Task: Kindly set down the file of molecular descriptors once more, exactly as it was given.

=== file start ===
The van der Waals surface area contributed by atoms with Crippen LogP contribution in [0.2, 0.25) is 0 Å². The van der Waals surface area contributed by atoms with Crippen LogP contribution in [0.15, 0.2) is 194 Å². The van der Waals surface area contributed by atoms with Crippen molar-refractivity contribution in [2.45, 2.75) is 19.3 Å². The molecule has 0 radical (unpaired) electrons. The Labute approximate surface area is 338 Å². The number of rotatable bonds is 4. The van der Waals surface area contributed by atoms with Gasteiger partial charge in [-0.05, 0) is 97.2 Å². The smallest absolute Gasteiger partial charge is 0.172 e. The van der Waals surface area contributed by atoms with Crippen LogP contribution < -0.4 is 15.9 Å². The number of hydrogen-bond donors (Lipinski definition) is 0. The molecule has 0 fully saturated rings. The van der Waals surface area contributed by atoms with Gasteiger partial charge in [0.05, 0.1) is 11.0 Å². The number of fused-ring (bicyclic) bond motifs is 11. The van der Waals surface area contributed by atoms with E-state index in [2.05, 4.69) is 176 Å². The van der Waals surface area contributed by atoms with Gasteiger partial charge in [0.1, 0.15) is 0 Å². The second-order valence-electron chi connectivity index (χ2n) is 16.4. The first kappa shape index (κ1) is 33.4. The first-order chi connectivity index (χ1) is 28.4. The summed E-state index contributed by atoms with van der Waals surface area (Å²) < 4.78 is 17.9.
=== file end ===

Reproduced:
The van der Waals surface area contributed by atoms with Crippen LogP contribution in [0.2, 0.25) is 0 Å². The van der Waals surface area contributed by atoms with Crippen LogP contribution in [0.15, 0.2) is 194 Å². The van der Waals surface area contributed by atoms with Crippen molar-refractivity contribution in [2.45, 2.75) is 19.3 Å². The molecule has 0 radical (unpaired) electrons. The Labute approximate surface area is 338 Å². The number of rotatable bonds is 4. The van der Waals surface area contributed by atoms with Gasteiger partial charge in [-0.05, 0) is 97.2 Å². The smallest absolute Gasteiger partial charge is 0.172 e. The van der Waals surface area contributed by atoms with Crippen LogP contribution < -0.4 is 15.9 Å². The number of hydrogen-bond donors (Lipinski definition) is 0. The molecule has 0 fully saturated rings. The van der Waals surface area contributed by atoms with Gasteiger partial charge in [0.05, 0.1) is 11.0 Å². The number of fused-ring (bicyclic) bond motifs is 11. The van der Waals surface area contributed by atoms with E-state index in [2.05, 4.69) is 176 Å². The van der Waals surface area contributed by atoms with Gasteiger partial charge in [0.1, 0.15) is 0 Å². The second-order valence-electron chi connectivity index (χ2n) is 16.4. The first kappa shape index (κ1) is 33.4. The first-order chi connectivity index (χ1) is 28.4. The summed E-state index contributed by atoms with van der Waals surface area (Å²) < 4.78 is 17.9.